This point is borne out in Williams's experience at LCF. At first, she says, many tutors were nervous that ‘sustainability' would impinge on creativity, or fearful their students would know more than they did about it. ‘Now people are knocking on our doors' she says.
What does she put that down to?
‘I would like to say it is because we don't prescribe things and try to make sure the visual communications are strong. A lot of people think sustainability is about materials only. It's more than that, it's an opportunity to be radical in fashion.'
Reclaiming the meaning of fashion
Being radical in fashion goes way beyond green labelling. If fact, many seasoned designers like Orsola de Castro of upcycled fashion label From Somewhere, long to be rid of eco/ethical/sustainable categorisations that places brands on a sliding scale based on where their commitments lie: are you more ethical than fashionable or the other way around?
Alex McIntosh (pictured left), who leads the Centre's knowledge transfer with industry says, ‘The term fashion is sometimes used by people showcasing ‘development ideas'. ‘Organic t-shirts are great, but it's not fashion,' he says. ‘Fashion is a distillation of self-expression. It's form and function'.
Fashion is also a term used to promote consumerism. ‘The current fast fashion business model is the problem. It has been successful in getting people to buy and then throw out clothes. But that's not what fashion is about,' Williams says.
Going organic and considering the metrics in reducing water, waste and toxic impacts in clothing production and use is one path towards sustainability. But, ‘We won't stop run away climate change just by increasing efficiencies,' Williams cautions.
The Centre focuses less on metrics and more on changing criteria and thinking, in some respects putting it outside the finger-wagging band of fashion do-gooders and delivering the meaning of ‘sustainability' back to those who practice it. Sustainable fashion ‘can't be pinpointed by aesthetics but only by values of design and the integrity of a designer's work,' she says.
McIntosh, who puts sustainability into practice working with small businesses in London through the Centre's Business Support programme says, ‘We try to look at sustainability not as another set of barriers'.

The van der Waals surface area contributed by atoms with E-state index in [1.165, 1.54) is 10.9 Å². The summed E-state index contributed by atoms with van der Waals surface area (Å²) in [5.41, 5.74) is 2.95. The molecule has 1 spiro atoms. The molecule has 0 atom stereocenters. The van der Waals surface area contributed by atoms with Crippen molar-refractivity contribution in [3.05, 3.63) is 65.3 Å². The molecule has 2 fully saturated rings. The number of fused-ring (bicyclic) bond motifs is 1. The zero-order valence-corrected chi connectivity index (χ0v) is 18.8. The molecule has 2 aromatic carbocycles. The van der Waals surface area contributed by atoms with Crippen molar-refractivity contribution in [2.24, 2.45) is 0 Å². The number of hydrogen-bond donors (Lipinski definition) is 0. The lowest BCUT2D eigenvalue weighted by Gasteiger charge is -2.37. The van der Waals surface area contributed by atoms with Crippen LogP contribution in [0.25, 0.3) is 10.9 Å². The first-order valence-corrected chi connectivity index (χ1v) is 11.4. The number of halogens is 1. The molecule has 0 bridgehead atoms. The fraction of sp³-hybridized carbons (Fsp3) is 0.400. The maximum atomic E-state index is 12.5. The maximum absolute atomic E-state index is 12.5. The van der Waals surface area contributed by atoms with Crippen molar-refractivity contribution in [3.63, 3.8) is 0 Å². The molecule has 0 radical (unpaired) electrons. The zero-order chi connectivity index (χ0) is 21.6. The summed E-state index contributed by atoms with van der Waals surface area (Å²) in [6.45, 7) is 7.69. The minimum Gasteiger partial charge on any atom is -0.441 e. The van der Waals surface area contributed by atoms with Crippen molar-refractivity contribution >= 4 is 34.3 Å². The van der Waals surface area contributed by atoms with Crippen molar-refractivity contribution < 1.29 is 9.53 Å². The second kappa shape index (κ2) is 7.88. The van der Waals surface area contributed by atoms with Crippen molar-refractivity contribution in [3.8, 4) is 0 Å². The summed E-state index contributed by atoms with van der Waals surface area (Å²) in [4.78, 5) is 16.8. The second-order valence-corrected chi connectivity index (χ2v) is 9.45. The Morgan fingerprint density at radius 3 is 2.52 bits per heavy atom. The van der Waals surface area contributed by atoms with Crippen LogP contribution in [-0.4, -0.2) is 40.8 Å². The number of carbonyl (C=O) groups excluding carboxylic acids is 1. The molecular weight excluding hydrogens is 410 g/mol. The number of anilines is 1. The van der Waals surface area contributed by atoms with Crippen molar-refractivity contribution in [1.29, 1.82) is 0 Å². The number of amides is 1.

Brands supported through the programme include Christopher Raeburn, whose redeployed military jackets have been plucked for the prestigious NewGen programme at London Fashion Week, including his own catwalk show on September 16th, and Ada Zanditon whose quirky, structured designs have become a favourite of musicians.
Currently, McIntosh is running in a 12-part series with cult fashion magazine i-D, ‘i-sustain', which gives the Centre a larger platform to help shape the new fashion dialogue.
The new aesthetic
Fashion always goes forward, but the MA in Fashion and the Environment takes this truth to a new level. How do you design something that won't come to fruition in your lifetime? These are the kinds of complex ideas students are asked to research. Another, the, ‘strategic repair' project tasked students with finding somebody in their local community to exchange skills with to get an unused garment back into the system in six weeks.
‘What we need is designers who think about what happens to the clothes that sit in the closet unworn for six months,' Williams says.
So from the school which produced household names such as Jimmy Choo, Emma Hope and LK Bennett, we can expect a new crop shaping what we wear tomorrow and beyond.
This November 10th will mark the third year of the LCF's Fashioning the Future Award. This year, they are celebrating ‘unique' responses to our collective desire for a thriving world and have partnered with the UN, in the year of biodiversity, to focus on sustainable fibres.